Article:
In the age of grand proclamations such as those made by president Donald Trump, it seems anything goes. Now comes Ripple CTO Stefan Thomas, who along with hundreds of speculators and bankers worldwide must be celebrating the recent and ongoing price rise of Ripple on news of bank partnerships the world over, making a bold, if not grandiose, statement :
As we continue these initiatives to further decentralize the system, RCL will inherently become even more resilient. A key benchmark that we aim to achieve is to become more decentralized than Bitcoin, which at the time of writing is 51% controlled by just five mining pools.
One of the key and longstanding critiques of Ripple, of course, is that it is “centralized.” Centralized versus decentralized have long-been watch words in the cryptocurrency world. We immediately assume that because something is decentralized it is better, yet at present the centralized system of Paypal and Western Union is, much of the time, in practice less expensive to remit money through than Bitcoin. It’s hard to accept that “banking the unbanked” should come at a higher cost to said unbanked, and alternative cryptocurrencies will continue to flourish as payment rails while this situation stands.
However, we cannot take statements like Thomas’s lightly. The key word in his charge of mining pool centralization re: Bitcoin is the “pools.” Pools are made up of thousands of different interests, and in the past 51% control problems have been eliminated by miners deciding to leave for other pools for the good of the network (which they rely on to make money). Self-interest can be a governance mechanism in itself. No one wants to support an entity which could potentially destroy the entire financial system one relies on, so in the end, no one will.
The push to greater “resiliency” is problematic in tone, coming from Ripple. I must refer you now to the testimony of Ripple’s Karen Gifford, wherein she said:
One thing that I should just clarify technically […] one of the differences between the Ripple technology and, like the Bitcoin technology in terms of transparency just happens to be that the way that the Ripple technology tracks information is by account. […] And an account is connected with an account holder, an individual or an entity that’s holding that account. So, using this technology we’re able to see financial activity by account holder.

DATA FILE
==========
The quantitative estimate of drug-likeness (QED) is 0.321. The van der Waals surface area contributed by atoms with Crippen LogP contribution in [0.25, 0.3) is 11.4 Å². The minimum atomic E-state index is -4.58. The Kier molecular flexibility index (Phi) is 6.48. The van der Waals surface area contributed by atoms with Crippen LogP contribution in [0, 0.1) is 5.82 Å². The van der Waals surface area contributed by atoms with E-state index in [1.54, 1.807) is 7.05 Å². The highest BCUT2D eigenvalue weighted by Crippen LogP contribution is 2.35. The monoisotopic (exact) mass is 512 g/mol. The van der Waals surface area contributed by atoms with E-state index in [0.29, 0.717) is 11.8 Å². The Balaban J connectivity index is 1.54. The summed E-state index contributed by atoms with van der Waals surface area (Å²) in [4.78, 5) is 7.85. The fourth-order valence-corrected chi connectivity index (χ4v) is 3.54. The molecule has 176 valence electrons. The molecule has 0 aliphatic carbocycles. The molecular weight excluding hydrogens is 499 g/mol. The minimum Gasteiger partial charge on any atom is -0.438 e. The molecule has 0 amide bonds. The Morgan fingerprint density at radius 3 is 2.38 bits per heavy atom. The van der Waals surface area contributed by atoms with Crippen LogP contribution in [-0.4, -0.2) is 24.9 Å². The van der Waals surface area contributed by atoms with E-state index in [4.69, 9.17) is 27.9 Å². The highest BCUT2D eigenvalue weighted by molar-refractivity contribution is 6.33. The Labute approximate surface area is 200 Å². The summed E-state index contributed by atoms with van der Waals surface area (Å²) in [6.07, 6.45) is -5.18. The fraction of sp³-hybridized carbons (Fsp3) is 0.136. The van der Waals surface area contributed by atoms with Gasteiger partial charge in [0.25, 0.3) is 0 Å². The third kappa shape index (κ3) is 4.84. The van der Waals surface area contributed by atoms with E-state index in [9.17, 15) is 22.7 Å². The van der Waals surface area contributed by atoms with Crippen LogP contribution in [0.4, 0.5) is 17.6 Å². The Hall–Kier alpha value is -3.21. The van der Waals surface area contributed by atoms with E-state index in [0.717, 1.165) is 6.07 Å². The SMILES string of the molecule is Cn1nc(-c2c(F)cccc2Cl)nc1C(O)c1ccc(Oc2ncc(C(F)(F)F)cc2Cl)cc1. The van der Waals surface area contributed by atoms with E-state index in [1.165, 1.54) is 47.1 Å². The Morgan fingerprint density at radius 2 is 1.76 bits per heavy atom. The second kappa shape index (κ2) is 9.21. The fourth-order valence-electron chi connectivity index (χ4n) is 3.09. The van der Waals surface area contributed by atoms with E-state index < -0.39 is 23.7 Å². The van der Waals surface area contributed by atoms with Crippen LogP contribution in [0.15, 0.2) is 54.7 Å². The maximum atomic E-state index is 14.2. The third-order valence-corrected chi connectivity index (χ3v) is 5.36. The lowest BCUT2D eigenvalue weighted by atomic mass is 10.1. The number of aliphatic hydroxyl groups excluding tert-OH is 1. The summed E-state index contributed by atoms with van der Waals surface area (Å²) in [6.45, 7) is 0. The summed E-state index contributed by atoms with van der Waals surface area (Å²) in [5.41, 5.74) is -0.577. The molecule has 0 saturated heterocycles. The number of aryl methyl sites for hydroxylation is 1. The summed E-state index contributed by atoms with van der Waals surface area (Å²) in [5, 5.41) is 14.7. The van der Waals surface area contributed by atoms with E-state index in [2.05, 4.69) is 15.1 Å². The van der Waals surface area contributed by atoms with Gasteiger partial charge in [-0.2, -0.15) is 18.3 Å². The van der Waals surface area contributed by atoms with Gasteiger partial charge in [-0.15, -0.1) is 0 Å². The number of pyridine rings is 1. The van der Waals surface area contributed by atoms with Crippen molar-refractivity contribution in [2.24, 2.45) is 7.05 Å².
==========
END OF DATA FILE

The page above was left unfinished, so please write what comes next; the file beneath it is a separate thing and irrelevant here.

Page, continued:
Resiliency is far less a problem for a network which already aims to comply with every whim of the governments of the world, and works with the banks without whom a Bitcoin never would have been inspired to exist. While we must cautiously applaud the CTO’s efforts to further decentralize Ripple, making statements such as “more decentralized than Bitcoin” is not only in poor taste, but probably technically untrue and undesirable by design for a currency like Ripple.
You can’t much blame Thomas for taking the piss, though, can you? The Bitcoin community remains locked in a battle for the future of the blockchain, and both sides make weak arguments as to why they hate the other. The most sychophantic of one side credit the price explosion to their own side’s hardline unwillingness to reason and fails to take into account the increasing acceptability of cryptographic money in mainstream finance, which I would argue is the real reason we’re seeing these spikes.
No, this editorial is not meant to denounce the decentralization efforts of Ripple. But as long as Ripple’s goal is to differentiate itself in every way from Bitcoin (including the privacy aspects, which are still important for some in this ever-more non-private world), it is in better taste to not make lewd statements like the above. In fact, it’s almost suspect to do as much.
Let’s hope that, moving forward, the Ripple Team accepts that it is serving a different purpose than Bitcoin, and that co-existence is possible and even desirable, as many of us on this side of the fence have gradually done regarding Ripple and similar efforts.
Featured image from Shutterstock.